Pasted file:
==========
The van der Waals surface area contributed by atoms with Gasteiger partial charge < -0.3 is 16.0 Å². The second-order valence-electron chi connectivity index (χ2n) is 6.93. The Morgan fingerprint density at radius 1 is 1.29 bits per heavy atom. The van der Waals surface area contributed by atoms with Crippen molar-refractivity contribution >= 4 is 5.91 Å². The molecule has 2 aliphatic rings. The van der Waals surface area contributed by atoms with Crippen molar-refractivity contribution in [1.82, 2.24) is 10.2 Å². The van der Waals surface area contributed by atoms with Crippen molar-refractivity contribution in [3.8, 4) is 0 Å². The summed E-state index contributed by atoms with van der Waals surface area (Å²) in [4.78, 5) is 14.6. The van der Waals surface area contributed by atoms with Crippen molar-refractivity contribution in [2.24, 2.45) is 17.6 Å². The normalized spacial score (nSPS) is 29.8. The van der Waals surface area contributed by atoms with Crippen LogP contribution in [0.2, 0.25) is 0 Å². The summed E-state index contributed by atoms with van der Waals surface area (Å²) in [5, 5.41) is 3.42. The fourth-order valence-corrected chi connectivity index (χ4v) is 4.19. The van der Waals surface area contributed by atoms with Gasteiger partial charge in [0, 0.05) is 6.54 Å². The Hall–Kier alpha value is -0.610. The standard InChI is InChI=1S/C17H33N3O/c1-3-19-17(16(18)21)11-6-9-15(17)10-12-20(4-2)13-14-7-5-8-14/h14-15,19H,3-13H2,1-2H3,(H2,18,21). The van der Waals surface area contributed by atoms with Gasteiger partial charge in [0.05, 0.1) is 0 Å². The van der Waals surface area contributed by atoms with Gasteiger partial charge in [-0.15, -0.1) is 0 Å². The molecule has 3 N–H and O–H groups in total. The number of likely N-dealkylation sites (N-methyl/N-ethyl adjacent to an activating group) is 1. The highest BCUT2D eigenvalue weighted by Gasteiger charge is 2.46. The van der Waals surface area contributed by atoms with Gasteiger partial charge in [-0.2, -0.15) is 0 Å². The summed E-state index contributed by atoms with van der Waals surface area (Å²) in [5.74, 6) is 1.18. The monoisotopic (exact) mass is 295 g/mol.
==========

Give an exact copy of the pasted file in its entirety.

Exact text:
The van der Waals surface area contributed by atoms with Gasteiger partial charge < -0.3 is 16.0 Å². The second-order valence-electron chi connectivity index (χ2n) is 6.93. The Morgan fingerprint density at radius 1 is 1.29 bits per heavy atom. The van der Waals surface area contributed by atoms with Crippen molar-refractivity contribution >= 4 is 5.91 Å². The molecule has 2 aliphatic rings. The van der Waals surface area contributed by atoms with Crippen molar-refractivity contribution in [1.82, 2.24) is 10.2 Å². The van der Waals surface area contributed by atoms with Crippen molar-refractivity contribution in [3.8, 4) is 0 Å². The summed E-state index contributed by atoms with van der Waals surface area (Å²) in [4.78, 5) is 14.6. The van der Waals surface area contributed by atoms with Crippen molar-refractivity contribution in [2.24, 2.45) is 17.6 Å². The normalized spacial score (nSPS) is 29.8. The van der Waals surface area contributed by atoms with Crippen LogP contribution in [0.2, 0.25) is 0 Å². The summed E-state index contributed by atoms with van der Waals surface area (Å²) in [5, 5.41) is 3.42. The fourth-order valence-corrected chi connectivity index (χ4v) is 4.19. The van der Waals surface area contributed by atoms with Gasteiger partial charge in [0, 0.05) is 6.54 Å². The Hall–Kier alpha value is -0.610. The standard InChI is InChI=1S/C17H33N3O/c1-3-19-17(16(18)21)11-6-9-15(17)10-12-20(4-2)13-14-7-5-8-14/h14-15,19H,3-13H2,1-2H3,(H2,18,21). The van der Waals surface area contributed by atoms with Gasteiger partial charge in [0.05, 0.1) is 0 Å². The van der Waals surface area contributed by atoms with Gasteiger partial charge in [-0.15, -0.1) is 0 Å². The molecule has 3 N–H and O–H groups in total. The number of likely N-dealkylation sites (N-methyl/N-ethyl adjacent to an activating group) is 1. The highest BCUT2D eigenvalue weighted by Gasteiger charge is 2.46. The van der Waals surface area contributed by atoms with Gasteiger partial charge in [-0.2, -0.15) is 0 Å². The summed E-state index contributed by atoms with van der Waals surface area (Å²) in [5.74, 6) is 1.18. The monoisotopic (exact) mass is 295 g/mol.